MTSET inhibits channels C2i18 and C4i18 more than C1i18 and C3i18. Calculations predict two orientations of mCi18 side chains (Fig. 3). In the pore-facing orientations, the ammonium groups are attracted to the C ends of the P helices, the EEEE locus, and residues i15 and i19. In the repeat interface orientation, the ammonium groups occur between S5 and next repeat S6. The energetically preferable orientations depend on the neighboring residues, which are distinct in different repeats (Table I). The pore orientation of mC2i18 is energetically most preferable. The side chain of mC4i18 is equally stable in the pore and interface IV/I, where it experiences cation–π interactions with F1i16. The side chain of mC1i18 is most stable in interfaces I/II, where it interacts with L1o10, L2i12, and Y2i16. The side chain of mC3i18 is most stable in interface III/IV, where it experiences cation–π interactions with F3i22 and F4i12 and hydrophobic interactions with I3o10.
MTSET strongly inhibits Ci19 channels. The mCi19 side chains are in the pore and orient either upward to the focus of P helices (Fig. 2 C) or downward (Fig. 2 D). The latter orientation is more stable due to cation–π interactions with F2i22, F3i22, and F4i22. In both orientations, the mCi19 ammonium groups are close to the pore axis.
Channels Ci22 are only weakly sensitive to MTSET, despite the fact that their respective Cα-Cβ vectors direct to the pore axis. The mCi22 side chains can adopt two orientations: to the pore, where they interact with a neighboring Fi22, or to the repeat interfaces, where they interact with aromatic residues in positions i12, i16, or i18 (Fig. 4). The pore-facing orientations of mC2i22, mC3i22, and mC4i22 are energetically more preferable than the repeat interface orientations. The weak effect of MTSET on respective channels may be due to large hydrophobic residues i19, i22, and i26 (Fig. 5) that would prevent the ionization of Ci22 and thus the reaction with MTSET.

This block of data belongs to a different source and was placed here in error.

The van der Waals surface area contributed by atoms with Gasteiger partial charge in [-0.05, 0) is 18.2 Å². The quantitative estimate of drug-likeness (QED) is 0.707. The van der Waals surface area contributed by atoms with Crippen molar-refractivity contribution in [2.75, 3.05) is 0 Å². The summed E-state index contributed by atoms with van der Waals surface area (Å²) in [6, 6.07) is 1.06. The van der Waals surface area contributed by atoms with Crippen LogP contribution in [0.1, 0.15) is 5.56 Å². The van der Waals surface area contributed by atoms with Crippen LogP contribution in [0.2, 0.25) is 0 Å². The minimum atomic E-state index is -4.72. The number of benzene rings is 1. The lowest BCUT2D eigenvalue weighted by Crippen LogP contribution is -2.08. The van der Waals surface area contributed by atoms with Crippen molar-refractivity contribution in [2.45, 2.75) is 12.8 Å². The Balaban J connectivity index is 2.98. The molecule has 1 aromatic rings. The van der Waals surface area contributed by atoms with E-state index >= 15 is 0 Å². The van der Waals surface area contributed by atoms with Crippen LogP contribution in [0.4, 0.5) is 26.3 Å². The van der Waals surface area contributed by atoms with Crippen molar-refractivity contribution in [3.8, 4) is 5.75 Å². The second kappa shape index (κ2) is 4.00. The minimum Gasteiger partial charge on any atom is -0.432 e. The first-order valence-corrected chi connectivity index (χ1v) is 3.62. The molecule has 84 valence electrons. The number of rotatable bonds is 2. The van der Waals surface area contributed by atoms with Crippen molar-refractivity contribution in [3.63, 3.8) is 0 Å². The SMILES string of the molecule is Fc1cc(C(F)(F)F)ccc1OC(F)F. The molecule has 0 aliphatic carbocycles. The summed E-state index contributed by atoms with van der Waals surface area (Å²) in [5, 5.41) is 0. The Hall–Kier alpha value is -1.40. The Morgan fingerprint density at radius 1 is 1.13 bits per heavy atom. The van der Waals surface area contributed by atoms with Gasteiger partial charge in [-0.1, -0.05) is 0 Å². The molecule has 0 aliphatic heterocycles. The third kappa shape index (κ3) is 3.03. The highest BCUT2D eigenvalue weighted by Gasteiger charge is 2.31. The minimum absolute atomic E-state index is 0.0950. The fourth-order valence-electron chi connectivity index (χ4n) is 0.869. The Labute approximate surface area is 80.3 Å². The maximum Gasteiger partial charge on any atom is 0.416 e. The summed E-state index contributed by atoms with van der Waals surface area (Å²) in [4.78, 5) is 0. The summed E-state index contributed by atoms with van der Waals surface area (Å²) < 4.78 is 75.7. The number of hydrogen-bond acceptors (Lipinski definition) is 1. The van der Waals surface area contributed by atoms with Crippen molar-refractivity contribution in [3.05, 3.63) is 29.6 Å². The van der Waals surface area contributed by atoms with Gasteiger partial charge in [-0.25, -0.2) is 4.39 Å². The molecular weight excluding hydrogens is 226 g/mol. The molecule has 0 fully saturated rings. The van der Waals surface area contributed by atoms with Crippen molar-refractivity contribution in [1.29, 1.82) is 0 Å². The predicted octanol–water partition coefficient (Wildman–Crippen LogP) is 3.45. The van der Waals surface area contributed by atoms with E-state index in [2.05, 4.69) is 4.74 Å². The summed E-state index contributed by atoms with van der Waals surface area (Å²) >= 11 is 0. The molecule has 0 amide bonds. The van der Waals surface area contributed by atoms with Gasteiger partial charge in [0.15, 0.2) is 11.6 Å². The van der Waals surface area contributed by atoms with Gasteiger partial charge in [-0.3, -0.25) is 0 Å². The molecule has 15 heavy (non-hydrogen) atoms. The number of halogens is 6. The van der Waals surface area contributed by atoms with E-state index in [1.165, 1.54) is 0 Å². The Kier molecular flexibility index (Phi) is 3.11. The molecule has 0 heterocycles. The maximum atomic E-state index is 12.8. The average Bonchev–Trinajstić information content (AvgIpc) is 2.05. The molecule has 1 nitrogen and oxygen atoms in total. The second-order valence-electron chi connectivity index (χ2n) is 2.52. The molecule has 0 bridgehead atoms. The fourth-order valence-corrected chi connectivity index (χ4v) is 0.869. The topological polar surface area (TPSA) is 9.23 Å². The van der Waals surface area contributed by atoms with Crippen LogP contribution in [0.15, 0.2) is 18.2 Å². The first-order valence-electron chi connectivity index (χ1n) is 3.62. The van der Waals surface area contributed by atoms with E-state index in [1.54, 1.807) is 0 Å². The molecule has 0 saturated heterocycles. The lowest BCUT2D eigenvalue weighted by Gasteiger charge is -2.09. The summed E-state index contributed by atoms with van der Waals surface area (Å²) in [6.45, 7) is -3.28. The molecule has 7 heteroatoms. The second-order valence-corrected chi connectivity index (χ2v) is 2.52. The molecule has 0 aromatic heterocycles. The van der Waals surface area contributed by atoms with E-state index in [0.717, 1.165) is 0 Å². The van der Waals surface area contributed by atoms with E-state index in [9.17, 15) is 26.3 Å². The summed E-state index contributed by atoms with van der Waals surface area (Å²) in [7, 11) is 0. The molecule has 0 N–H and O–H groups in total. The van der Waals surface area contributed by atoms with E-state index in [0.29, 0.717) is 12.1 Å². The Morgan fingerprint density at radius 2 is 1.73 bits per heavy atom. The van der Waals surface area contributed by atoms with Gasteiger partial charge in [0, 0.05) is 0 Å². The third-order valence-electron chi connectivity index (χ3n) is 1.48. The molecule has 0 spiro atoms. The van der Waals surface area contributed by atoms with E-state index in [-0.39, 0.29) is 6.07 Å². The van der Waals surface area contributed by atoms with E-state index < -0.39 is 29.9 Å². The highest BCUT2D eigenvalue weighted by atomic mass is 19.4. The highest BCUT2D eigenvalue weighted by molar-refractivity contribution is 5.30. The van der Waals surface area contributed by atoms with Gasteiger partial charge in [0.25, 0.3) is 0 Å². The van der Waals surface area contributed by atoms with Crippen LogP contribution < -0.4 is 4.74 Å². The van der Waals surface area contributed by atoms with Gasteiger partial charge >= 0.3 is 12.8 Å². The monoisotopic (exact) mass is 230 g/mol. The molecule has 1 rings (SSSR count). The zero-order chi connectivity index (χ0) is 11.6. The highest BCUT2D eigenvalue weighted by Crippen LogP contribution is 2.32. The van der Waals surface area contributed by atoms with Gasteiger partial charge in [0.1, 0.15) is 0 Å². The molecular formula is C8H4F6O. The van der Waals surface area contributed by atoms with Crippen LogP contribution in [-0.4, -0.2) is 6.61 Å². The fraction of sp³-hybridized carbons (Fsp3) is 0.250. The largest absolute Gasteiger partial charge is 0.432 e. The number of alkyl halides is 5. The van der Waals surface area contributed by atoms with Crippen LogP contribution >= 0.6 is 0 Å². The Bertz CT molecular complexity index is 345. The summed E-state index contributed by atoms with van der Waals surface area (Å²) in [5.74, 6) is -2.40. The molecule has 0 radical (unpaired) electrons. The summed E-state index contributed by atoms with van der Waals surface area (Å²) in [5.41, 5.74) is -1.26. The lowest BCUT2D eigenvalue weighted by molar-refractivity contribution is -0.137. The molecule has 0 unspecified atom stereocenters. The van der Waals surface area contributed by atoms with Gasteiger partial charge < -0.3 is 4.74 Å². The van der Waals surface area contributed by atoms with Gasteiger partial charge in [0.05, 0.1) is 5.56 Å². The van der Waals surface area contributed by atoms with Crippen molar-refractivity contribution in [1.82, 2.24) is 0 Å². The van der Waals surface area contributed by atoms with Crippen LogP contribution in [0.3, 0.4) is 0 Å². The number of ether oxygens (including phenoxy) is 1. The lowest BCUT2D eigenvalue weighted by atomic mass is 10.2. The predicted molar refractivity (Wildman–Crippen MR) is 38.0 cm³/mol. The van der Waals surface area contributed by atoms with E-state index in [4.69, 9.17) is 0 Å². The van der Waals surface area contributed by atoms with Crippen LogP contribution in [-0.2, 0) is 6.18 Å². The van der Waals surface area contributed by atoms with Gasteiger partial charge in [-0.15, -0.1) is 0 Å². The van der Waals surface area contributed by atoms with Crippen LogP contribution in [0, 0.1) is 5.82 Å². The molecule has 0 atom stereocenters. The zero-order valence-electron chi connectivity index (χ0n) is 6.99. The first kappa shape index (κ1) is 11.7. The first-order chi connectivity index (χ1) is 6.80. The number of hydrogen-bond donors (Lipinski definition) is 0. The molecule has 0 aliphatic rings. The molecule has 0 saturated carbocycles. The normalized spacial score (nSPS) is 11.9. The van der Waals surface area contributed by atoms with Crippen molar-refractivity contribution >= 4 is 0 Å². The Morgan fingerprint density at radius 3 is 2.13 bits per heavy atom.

MTSET inhibits the Ci23 channels by 43.6–87.7%. The ammonium groups of mCi23s are oriented into the pore. For example, the pore orientation of mC1i23 is stabilized by interactions with L1i26, F2i22, F4i30, F4i22, and I4i26 (Fig. S2).
The mCi16 side chains have two orientations (Fig. 6 A), with the ammonium group either approaching the pore or being away from the pore. In either orientation, the ammonium groups are rather far from the pore axis.
Cysteines at positions i20 substitute native asparagines that are highly conserved in Ca2+ and Na+ channels. Mutants C1i20 and C4i20 are nonfunctional. MTSET inhibits channels C2i20 and C3i20 by 56.2 and 42.0%, respectively. The side chains of mC2i20 and mC3i20 can adopt three orientations. In the energetically most preferable orientations, the ammonium groups face S5s (Fig. 6 B), whereas orientation to the pore is less preferable.
The Cα-Cβ vectors of Ci21s direct to S5s. The C4i21 mutant is not functional. MTSET does not inhibit channels C1i21 and C2i21, but it inhibits the C3i21 channel by ~40%. The mC1i21 and mC2i21 side chains fit between the mutated repeat S5 and the next repeat S6 (Fig. S3). Cation–π interactions with F4i30 and electrostatic interactions with Q1o9 stabilize the ammonium group of mC1i21 in interface IV/I. Similar interactions with F1i30 and E1i29 stabilize the ammonium group of mC2i21 in interface I/II. The side chain of mC3i21 orients into the pore, where it experiences cation–π interactions with F3i18 and F3i22.
MTSET inhibits channels Ci24 by 73.6–100%, despite the fact that vectors Cα-Cβ direct toward cytoplasm rather than to the pore axis, (Fig. 1 B). In the most preferable conformations, cation–π interactions with F1i30, F3i30, and F4i30 attract the ammonium groups of mC2i24, mC4i24, and mC1i24, respectively, toward the pore. However, in these orientations, the ammonium nitrogen is as far as 6–8 Å from the pore axis. In the alternative orientations, toward S5, the ammonium group is even farther from the pore axis (Fig. S2 B). The ammonium group of mC3i24 lacks an aromatic partner (note L2i30 vs. F1i30, F3i30, and F4i30; Table I) and faces away from the pore in the most preferable orientation. Thus, our open Cav2.1 models are inconsistent with the strong current inhibition by mCi24s. Possible explanations of this fact are provided in the Discussion.